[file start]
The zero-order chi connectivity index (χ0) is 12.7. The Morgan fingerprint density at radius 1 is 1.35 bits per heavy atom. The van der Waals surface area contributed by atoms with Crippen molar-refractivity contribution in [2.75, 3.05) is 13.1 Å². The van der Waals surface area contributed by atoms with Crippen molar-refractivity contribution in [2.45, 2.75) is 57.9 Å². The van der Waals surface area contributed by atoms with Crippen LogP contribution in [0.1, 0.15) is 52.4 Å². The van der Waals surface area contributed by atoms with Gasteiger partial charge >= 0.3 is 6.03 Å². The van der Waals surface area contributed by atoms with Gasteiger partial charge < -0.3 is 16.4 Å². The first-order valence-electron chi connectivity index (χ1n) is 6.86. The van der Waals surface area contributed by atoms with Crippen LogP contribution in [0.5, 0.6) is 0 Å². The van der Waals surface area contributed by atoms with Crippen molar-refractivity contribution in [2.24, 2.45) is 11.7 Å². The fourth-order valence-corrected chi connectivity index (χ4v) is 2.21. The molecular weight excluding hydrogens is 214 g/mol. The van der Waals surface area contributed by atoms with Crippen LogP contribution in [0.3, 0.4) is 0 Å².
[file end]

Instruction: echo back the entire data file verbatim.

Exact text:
The zero-order chi connectivity index (χ0) is 12.7. The Morgan fingerprint density at radius 1 is 1.35 bits per heavy atom. The van der Waals surface area contributed by atoms with Crippen molar-refractivity contribution in [2.75, 3.05) is 13.1 Å². The van der Waals surface area contributed by atoms with Crippen molar-refractivity contribution in [2.45, 2.75) is 57.9 Å². The van der Waals surface area contributed by atoms with Crippen LogP contribution in [0.1, 0.15) is 52.4 Å². The van der Waals surface area contributed by atoms with Gasteiger partial charge >= 0.3 is 6.03 Å². The van der Waals surface area contributed by atoms with Gasteiger partial charge < -0.3 is 16.4 Å². The first-order valence-electron chi connectivity index (χ1n) is 6.86. The van der Waals surface area contributed by atoms with Crippen LogP contribution in [0.5, 0.6) is 0 Å². The van der Waals surface area contributed by atoms with Crippen molar-refractivity contribution in [2.24, 2.45) is 11.7 Å². The fourth-order valence-corrected chi connectivity index (χ4v) is 2.21. The molecular weight excluding hydrogens is 214 g/mol. The van der Waals surface area contributed by atoms with Crippen LogP contribution in [0.3, 0.4) is 0 Å².